Do you ever feel like you need to reassure people that you’re not actually like Kenny Powers in real life?

I don’t feel like I have to do prove myself to anybody, but just how I function in my regular life, when people start talking to me, they realize I’m just not the same guy — as disappointing as that might be for some. [laughs]

And yet you’ve definitely got a knack for playing people who are hard to like. Kenny Powers isn’t so different from Fred Simmons, your character in “The Foot Fist Way.”

Yeah, it definitely sprung from “Foot Fist Way.” It wasn’t like up until that point Jody and I had only written about anti-heroes. That was sort of a new concept that Jody and I, when we started writing it, hadn’t been reflected in the other stuff we had worked on individually at that point. As we started writing that character, his confidence started to be something that we were really digging at.

Obviously, I’m playing the guy, so he’s not going to be good at martial arts. I’m not in shape, I’m not good-looking, and so this dichotomy started coming out of it where we had this guy who was just full of fucking hot air and being an asshole to everyone. Creatively, we started to really get into it.

At the end of the day, it’s not just about this guy being a son of a bitch; it’s about something deeper. I think we just started to scrape the surface with “Foot Fist Way.” We only had like three weeks to shoot that. When it was done, Jody and I were like, “We want more of that.”

We thought about it. Was it a movie? Well, an hour and a half movie with that character would follow all the same beats as “Foot Fist Way.” It’ll just be a different dressing of the same guy. With a TV series, we could really stretch this out to get a better understanding of the guy.

Which is still a pretty radical concept.

Everybody didn’t get it at first. During the first season, when you’re still getting to know Kenny Powers, it’s a pretty fucked up character saying some pretty fucked up things. Even when we were showing it to HBO at the beginning, when those first few episodes came in, it was like radio silence from them for a few days.

They were basically like, “What the fuck have we let these guys do? They’ve created this character who’s such a cocksucker; nobody’s gonna watch this.” Then as we delivered more episodes they started to get that that was the point. You have to start at one point and it’s all about breaking him down.

I happened to rewatch “All the Real Girls” the other night. Your minor role in that movie is a reminder that you aren’t entirely limited to playing Kenny Powers-like anti-heroes. Do you worry at all about getting typecast?

It’s a double-edged sword. If you do a character that resonates enough, people are always going to see you as that character. It will just be up to me to make choices where I can flex other muscles. But for me, personally, I didn’t have any ambitions to become an actor. I’m interested in getting behind the camera. I’ll still try to nail acting jobs, but with “Eastbound,” creating it is what gives me the ultimate pleasure at the end of the day.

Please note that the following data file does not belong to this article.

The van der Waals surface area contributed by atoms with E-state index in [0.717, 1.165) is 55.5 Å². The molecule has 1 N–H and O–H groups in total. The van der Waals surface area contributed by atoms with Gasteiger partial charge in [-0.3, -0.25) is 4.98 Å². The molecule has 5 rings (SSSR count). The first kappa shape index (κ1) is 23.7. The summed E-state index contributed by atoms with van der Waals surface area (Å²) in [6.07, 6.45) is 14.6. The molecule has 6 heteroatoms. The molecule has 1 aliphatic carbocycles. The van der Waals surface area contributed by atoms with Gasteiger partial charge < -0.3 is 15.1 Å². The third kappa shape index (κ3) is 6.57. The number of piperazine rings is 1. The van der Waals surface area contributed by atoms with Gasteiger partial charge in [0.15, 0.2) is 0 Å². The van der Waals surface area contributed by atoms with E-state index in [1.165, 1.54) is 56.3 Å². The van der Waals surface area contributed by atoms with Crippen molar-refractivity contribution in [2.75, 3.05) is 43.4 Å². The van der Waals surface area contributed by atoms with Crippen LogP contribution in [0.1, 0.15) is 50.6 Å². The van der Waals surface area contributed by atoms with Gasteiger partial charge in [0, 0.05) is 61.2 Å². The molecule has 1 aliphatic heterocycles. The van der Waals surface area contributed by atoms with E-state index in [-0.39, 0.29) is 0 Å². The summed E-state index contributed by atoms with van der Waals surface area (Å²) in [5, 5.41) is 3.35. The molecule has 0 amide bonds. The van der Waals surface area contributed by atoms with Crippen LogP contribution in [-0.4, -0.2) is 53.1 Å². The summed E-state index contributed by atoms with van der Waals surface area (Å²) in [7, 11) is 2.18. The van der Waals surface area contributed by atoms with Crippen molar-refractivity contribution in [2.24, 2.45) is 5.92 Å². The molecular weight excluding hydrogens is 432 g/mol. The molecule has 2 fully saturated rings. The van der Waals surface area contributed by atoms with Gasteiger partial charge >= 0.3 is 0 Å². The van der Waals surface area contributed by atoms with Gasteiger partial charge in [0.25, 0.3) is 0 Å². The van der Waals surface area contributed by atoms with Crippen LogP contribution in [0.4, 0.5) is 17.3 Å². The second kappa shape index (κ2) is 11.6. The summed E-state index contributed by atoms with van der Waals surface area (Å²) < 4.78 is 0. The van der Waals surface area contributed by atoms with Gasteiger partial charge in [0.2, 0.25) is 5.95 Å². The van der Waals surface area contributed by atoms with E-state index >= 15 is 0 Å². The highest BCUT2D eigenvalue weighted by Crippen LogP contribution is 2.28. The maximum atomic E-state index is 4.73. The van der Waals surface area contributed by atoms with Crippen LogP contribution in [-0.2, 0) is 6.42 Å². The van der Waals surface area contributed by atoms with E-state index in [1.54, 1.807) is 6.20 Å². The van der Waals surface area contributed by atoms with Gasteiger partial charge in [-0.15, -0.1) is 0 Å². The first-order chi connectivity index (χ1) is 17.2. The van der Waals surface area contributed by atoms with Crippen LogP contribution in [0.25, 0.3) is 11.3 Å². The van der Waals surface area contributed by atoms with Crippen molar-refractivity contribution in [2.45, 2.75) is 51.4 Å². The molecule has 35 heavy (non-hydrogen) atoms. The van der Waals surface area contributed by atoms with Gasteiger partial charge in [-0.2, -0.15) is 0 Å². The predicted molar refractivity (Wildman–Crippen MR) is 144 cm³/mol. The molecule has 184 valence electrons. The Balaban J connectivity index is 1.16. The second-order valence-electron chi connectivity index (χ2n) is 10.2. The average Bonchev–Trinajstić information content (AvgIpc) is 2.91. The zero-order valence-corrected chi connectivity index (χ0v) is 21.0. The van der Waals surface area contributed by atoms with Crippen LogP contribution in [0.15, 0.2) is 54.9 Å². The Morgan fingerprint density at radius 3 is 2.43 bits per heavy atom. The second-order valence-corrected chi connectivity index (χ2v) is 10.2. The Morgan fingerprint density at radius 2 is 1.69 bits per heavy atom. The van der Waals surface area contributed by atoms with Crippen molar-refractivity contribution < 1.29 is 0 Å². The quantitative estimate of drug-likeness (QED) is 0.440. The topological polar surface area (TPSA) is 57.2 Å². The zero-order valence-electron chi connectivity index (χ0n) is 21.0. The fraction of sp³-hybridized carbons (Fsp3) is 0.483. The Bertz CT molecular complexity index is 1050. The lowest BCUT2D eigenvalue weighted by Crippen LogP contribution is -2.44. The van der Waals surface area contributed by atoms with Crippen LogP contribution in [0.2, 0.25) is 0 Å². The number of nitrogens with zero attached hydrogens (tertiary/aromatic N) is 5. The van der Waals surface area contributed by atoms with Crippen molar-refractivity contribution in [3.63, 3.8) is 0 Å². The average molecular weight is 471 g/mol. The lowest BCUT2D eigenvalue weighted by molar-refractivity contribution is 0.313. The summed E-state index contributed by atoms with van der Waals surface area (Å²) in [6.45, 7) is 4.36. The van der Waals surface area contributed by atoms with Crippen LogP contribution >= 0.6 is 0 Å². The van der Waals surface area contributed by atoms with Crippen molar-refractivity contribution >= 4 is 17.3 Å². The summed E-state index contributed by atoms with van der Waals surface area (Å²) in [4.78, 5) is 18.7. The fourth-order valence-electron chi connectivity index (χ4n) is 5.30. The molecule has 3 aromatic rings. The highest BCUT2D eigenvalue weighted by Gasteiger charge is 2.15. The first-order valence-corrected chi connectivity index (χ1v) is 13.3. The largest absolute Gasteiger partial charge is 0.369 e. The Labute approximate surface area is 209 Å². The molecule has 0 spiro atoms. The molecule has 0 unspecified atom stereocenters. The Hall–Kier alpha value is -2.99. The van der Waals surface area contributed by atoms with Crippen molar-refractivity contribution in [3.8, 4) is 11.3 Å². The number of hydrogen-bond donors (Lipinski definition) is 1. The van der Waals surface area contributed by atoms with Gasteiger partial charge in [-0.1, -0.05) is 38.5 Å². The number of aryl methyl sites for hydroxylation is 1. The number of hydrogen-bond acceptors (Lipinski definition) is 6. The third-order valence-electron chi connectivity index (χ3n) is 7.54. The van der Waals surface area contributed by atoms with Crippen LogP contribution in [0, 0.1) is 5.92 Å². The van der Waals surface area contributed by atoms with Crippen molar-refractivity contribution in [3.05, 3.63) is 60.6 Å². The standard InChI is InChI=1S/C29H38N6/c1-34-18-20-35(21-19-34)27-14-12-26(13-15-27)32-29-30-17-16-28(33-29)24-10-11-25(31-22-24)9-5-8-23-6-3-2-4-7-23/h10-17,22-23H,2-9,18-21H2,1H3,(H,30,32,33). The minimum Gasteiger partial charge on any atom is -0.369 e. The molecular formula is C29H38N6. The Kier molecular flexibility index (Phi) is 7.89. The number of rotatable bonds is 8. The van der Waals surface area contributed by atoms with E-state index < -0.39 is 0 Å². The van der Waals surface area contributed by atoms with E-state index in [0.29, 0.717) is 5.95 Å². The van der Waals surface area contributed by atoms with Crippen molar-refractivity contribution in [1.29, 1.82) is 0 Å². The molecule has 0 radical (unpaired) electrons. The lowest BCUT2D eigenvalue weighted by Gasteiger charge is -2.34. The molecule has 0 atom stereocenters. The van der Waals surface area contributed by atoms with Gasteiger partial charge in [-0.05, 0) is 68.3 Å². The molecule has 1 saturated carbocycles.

I haven’t seen the finale because HBO hasn’t been showing it to anyone in advance. So my big theory is that you’ve decided to kill off Kenny Powers.

You never know. He could die.

There is this sense that anything can happen on “Eastbound” because you don’t always go for the easy jokes.

We rarely waste time writing punchlines or finding a comedic rhythm to scenes. We really do approach it as a drama when we write it; just knowing how Kenny Powers will deal with these situations allows us to find the humor in it. But we treat it as something serious and allow the character unravel.

Clearly you have figured out a good process. Why stop now?

This is a character we’d love to put on the back burner. Maybe years from now you’d love to see him again. A character like Kenny, no matter what point he’s at in life, he’ll always be entertaining. We feel like we’ve told the story we want to tell. Is it the last story we want to tell with Kenny? I don’t know. I do know that both of us are excited to go write new jokes that don’t deal with dudes who have mullets. But that’s not to say that we’ll never, ever come back to visit Kenny in any form.

Okay, now it sounds like you’re saying “Eastbound” is definitely over.

[laughs] Well, it could be, yeah. I’m not feeding any line. It’s something where me and Jody said, “Hey, if there’s still interest in this character five years from now, and we had a cool angle, maybe we’ll do something.” But for now we feel like we’ve accomplished what we want to do. We have ideas for how we’d continue Kenny’s story, but each season is a year of our professional lives. We’re just excited about the idea of telling other stories. It’s not like we’re walking away with a bitter taste in our mouths. Creatively, there’s just other stuff we’d like to do now.